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  • Writer's pictureBield at Blackruthven

Celebrating the Sacrament of Letting Go


Under the canopy of the trees to the right of the swimming pool, the ground is soft and yielding; layer upon layer of autumn leaves, feathers, twigs, bark, all left undisturbed where they fell. My feet hardly make a sound as I walk through this carpeted glade, and more leaves loosen above me and fall to add another year’s layer and I ponder how it would be to dig down into this rich hummus from which fungi is now emerging and new shoots are being nourished.


Over the last few months, I have been listening to friends, family members and guests at the Bield speak about their retirement from their daily work. Some have been nervous in anticipation of the event; others are looking forward with eagerness to a new, freer routine whilst others are pondering how their new life looks several months or a year after retirement. But for all, there is an acknowledgement of having to let go - of the person they used to be when they had a job title, their successes and failures, their dreams and aspirations for their career. I have witnessed the pain evoked by that letting go; the confusion as to what their new identity is or will become. Sometimes, there is relief at giving up what has become burdensome, other times, there is regret over unrealised dreams or failures and difficulties they've encountered in their work. But walking in the forest, looking at the ground littered with this year's growth, I’m struck with the sense of how nature accepts everything and can work with everything to create something new. Here there are no neat piles, nothing is discarded as unworthy or a failure. The fallen tree or a ‘snag’ rots down and becomes a rich source of nourishment for the other plants around it . This autumn’s leaf fall will become a rich soil conditioner. Discarded feathers might be used next year for a bird's nest. There is a deep sense of acceptance and peacefulness in the scene and the verse from Isaiah 26:3 came to mind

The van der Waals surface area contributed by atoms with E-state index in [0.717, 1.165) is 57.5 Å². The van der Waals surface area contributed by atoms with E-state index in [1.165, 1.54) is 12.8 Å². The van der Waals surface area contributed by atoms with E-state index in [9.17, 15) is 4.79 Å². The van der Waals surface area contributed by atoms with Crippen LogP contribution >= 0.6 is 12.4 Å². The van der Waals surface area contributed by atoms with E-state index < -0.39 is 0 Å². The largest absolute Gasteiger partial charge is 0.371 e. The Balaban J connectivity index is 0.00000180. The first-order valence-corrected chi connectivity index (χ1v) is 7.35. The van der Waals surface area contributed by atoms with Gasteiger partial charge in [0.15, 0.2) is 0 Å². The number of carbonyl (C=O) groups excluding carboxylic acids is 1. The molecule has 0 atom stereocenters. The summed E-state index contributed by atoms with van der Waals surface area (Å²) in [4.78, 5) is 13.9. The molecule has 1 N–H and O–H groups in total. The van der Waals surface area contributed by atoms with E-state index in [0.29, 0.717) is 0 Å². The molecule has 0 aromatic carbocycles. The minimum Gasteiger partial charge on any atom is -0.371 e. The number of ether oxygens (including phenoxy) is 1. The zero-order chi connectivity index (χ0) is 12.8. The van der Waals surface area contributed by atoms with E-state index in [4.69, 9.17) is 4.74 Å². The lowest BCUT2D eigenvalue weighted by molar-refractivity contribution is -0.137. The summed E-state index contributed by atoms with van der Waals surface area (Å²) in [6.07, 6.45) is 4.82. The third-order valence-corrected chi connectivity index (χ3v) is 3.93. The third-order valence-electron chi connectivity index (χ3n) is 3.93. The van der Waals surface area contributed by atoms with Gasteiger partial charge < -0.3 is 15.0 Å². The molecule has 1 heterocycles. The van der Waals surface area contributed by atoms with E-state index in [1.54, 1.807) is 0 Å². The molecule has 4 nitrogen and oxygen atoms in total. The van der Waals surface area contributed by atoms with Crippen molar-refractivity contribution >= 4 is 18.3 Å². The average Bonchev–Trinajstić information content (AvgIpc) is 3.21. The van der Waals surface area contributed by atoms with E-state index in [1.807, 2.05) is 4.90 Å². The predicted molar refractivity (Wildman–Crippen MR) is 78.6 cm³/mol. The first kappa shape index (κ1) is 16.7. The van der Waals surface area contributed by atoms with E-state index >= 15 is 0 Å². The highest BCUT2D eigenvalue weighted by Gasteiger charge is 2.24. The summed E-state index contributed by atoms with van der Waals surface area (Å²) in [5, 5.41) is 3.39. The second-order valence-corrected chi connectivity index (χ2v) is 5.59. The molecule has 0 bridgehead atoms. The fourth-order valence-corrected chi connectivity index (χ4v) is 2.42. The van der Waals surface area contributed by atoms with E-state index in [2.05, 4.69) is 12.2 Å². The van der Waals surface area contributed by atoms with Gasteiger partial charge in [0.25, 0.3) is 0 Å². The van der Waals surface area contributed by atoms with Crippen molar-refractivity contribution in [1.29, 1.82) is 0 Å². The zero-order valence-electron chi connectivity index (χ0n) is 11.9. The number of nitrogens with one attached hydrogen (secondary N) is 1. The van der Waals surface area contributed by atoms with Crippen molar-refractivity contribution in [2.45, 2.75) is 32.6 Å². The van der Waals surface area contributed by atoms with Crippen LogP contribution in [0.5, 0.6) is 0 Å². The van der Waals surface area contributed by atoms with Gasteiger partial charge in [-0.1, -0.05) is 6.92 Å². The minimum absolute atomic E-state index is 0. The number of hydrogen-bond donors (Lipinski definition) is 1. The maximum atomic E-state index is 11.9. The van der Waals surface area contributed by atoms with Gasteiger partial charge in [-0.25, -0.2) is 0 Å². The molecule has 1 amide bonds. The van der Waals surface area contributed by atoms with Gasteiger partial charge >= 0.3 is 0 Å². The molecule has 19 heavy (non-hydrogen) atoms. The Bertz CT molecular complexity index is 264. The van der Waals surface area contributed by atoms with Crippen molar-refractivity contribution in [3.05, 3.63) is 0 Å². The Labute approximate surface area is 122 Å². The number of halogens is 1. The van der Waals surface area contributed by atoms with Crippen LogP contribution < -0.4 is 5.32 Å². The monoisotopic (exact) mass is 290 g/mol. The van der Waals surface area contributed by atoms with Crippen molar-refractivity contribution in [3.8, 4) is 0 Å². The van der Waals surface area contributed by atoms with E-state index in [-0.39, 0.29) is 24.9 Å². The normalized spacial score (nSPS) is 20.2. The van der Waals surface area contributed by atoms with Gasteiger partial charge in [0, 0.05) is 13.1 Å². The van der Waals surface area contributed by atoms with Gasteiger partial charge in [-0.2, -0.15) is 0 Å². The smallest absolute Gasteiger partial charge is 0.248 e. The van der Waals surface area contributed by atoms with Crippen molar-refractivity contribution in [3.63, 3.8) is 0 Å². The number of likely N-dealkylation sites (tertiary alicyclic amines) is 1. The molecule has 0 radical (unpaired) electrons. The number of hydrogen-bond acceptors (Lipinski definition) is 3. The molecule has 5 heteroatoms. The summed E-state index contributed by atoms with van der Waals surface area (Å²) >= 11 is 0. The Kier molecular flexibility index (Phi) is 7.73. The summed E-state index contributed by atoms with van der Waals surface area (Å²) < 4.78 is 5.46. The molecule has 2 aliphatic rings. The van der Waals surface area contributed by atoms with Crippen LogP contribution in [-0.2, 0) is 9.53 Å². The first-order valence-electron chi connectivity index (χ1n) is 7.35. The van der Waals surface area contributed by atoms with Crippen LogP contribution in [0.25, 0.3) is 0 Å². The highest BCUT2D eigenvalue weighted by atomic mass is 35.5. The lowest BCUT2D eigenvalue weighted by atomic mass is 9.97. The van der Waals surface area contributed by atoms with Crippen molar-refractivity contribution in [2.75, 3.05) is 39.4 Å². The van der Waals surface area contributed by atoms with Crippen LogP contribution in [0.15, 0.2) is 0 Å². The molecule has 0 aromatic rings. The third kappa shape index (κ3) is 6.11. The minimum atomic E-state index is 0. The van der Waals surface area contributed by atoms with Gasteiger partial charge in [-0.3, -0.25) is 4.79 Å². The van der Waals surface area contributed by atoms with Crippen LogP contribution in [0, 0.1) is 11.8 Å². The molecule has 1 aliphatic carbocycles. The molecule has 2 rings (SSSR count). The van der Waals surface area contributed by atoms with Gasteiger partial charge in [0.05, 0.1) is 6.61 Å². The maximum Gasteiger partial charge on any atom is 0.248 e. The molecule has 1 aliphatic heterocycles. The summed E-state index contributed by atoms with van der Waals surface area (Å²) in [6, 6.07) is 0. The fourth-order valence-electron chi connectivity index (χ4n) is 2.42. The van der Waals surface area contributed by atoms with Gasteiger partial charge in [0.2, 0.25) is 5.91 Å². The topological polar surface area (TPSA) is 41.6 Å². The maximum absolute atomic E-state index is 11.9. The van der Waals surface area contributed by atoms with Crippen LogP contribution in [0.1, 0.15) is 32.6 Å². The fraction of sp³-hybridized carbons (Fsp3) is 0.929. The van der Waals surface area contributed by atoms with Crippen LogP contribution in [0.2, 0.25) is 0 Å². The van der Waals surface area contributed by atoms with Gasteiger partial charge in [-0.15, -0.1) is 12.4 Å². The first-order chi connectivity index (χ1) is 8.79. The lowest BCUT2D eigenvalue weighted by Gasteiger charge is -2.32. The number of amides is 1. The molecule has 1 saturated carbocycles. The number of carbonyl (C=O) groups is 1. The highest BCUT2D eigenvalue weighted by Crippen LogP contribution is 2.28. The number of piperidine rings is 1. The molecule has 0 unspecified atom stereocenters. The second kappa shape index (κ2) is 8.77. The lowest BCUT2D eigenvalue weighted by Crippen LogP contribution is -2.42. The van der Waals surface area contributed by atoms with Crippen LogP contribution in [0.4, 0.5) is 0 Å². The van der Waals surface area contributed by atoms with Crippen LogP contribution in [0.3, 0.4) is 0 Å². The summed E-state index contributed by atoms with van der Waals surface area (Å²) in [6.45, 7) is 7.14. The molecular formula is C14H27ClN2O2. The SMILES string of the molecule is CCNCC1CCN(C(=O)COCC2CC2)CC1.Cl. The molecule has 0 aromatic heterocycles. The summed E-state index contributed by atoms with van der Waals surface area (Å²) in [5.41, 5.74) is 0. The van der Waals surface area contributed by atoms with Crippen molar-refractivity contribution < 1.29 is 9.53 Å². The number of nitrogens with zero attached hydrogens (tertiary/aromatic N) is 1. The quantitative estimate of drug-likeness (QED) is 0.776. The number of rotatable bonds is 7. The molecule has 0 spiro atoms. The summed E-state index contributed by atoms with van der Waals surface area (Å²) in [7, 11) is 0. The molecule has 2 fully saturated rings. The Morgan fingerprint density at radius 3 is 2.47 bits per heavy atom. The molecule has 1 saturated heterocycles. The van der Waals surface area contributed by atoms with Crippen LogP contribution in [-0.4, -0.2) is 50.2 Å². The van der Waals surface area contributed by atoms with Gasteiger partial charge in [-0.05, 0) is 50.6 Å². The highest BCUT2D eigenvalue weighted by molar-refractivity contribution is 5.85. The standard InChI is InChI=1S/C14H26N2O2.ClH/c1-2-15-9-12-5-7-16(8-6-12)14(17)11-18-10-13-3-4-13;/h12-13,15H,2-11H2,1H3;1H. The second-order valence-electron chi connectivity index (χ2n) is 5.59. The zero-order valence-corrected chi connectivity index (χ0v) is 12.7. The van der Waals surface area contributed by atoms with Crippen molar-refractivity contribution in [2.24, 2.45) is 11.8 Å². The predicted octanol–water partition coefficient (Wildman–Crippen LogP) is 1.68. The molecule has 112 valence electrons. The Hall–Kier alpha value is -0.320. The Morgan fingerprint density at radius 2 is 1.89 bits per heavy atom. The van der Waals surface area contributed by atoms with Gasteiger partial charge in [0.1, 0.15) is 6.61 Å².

You will keep in perfect peace those whose minds are steadfast, because they trust in you’.

But it all starts with the letting go and as I walked further on, I chanced upon this poem by Macrina Wiederkehr, hanging from one of the trees


The Sacrament of letting go


Slowly

She celebrated the sacrament

Of Letting Go

First she surrendered her Green

Then the Orange, yellow and Red

Finally she let go of her Brown….

Shedding her last leaf

She stood empty and silent , stripped bare

Leaning against the sky , she began her vigil of trust

Shedding her last leaf

She watched its journey down to the ground…

She stood in silence

Wearing the colour of emptiness

Her branches wondering

How do you give shade, with so much gone?

And then the sacrament of waiting began

The sunrise and the sunset watched with

Tenderness, clothing her with silhouettes

They kept her hope alive.

They helped her understand that

Her vulnerability

Her dependence and need

Her emptiness

Her readiness to receive

Were giving her a new kind of beauty.

Every morning and every evening she stood

In silence and celebrated

The sacrament of waiting


May we all be encouraged this October to celebrate our own sacrament of waiting and letting go as we watch the autumn leaves turn and fall.

Louise



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